The Rathmines RAAF Seaplane Base is of State and Local significance for its strong and special associations with service personnel that served at the Base during and after World War II.[1]

The place is important in demonstrating aesthetic characteristics and/or a high degree of creative or technical achievement in New South Wales.

The surviving buildings and remnant structures are of state significance for the ability to demonstrate the large scale, configuration and function of the RAAF seaplane base as a military establishment. The remnant fabric coupled with open clearings and sitting along on the banks of Lake Macquarie demonstrates the important relationship between the seaplanes and the water. It is an aesthetically distinctive landscape which has landmark qualities. The Rathmines RAAF Base has significant association with technical innovations and capabilities of the Catalina flying boats that made significant contributions to the defence of Australia during WWII.[1]

The place has strong or special association with a particular community or cultural group in New South Wales for social, cultural or spiritual reasons.

The Rathmines RAAF Base is held in high esteem by the local community, ex-service personnel and Catalina aviator enthusiasts.[1]

The site is of significance to the Awabakal Peoples of the local area.[1]

The place has potential to yield information that will contribute to an understanding of the cultural or natural history of New South Wales.

Remnant above ground and sub-surface fabric may have state significance for their potential to yield further information as a source of physical evidence to interpret the range of operations of a large defence seaplane base during WWII. The scale of the surviving evidence makes it an important benchmark for such sites.[1]

The site also contains two Aboriginal Artifact Scatter sites and a midden area that has potential to yield further cultural information about the Awabakal Peoples of the area.[1]

The place possesses uncommon, rare or endangered aspects of the cultural or natural history of New South Wales.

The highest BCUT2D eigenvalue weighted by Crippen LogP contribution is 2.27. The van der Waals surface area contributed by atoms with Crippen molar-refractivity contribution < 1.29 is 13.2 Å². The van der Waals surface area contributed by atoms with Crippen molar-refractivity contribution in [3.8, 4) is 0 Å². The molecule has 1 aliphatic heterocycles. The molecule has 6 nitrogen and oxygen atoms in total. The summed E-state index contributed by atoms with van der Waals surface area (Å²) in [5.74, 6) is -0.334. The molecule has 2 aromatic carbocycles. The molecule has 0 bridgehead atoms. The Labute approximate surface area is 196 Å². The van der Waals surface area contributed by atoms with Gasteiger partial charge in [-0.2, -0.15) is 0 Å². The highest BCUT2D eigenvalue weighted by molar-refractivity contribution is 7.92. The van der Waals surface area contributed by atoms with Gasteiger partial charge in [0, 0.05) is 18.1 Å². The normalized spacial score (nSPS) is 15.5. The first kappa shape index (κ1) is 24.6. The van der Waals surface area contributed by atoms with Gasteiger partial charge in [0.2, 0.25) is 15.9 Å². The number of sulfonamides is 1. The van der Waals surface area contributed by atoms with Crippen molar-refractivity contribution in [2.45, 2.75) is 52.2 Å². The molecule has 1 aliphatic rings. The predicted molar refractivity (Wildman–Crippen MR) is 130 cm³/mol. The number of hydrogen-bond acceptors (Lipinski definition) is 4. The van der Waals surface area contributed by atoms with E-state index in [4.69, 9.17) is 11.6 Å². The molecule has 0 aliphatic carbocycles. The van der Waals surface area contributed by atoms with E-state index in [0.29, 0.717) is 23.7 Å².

The Rathmines RAAF Base was the major WWII boat base in NSW, and is the only known example in NSW with surviving fabric.[1]

The place is important in demonstrating the principal characteristics of a class of cultural or natural places/environments in New South Wales.

The Rathmines RAAF Base is rare and of state significance as a major WWII seaplane base in NSW, and is the only known example in NSW of its type.[1]

See also

References

  1. ^ a b c d e f g h i j k l m n o p q r s t u v w x y z aa ab ac ad ae af ag ah ai aj ak al "Rathmines Park, former RAAF Seaplane Base, New South Wales State Heritage Register (NSW SHR) Number H01740". New South Wales State Heritage Register. Office of Environment and Heritage. Retrieved 2 June 2018. 
  2. ^ a b c Kingsland 2005
  3. ^ Michael Brooke. "Flying boats sail the skies". Air Force News. Archived from the original on 4 March 2016. 
  4. ^ "In N.S.W. This Week Street Meetings May Be "Out" For The Elections This Year". The Canberra Times. 35 (9,944). Australian Capital Territory, Australia. 21 June 1961. p. 2 – via National Library of Australia. 
  5. ^ Suters Architects Snell 1993

Bibliography

  • Rathmines Park Plan of Management. 2004. 
  • Irving, Robert, & Pratten, Chris (1997). Rathmines Park Conservation Plan. 
  • Lake Macquarie Libraries (Lake Macquarie City Council) (2010). "Rathmines Air Base, in 'Lake Macquarie History'". 
  • Rathmines Memorial Bowling Club Co-Operative Ltd. (2011). Rathmines Memorial Bowling Club Co-Operative Ltd.: archival photographic recording. 
  • Sir Richard Kingland (AO CBE DFC) (2005). Submission. 

Attribution

CC-BY-icon-80x15.png This Wikipedia article contains material from Rathmines Park, former RAAF Seaplane Base, entry number 01740 in the New South Wales State Heritage Register published by the State of New South Wales and Office of Environment and Heritage 2018 under CC-BY 4.0 licence, accessed on 2 June 2018.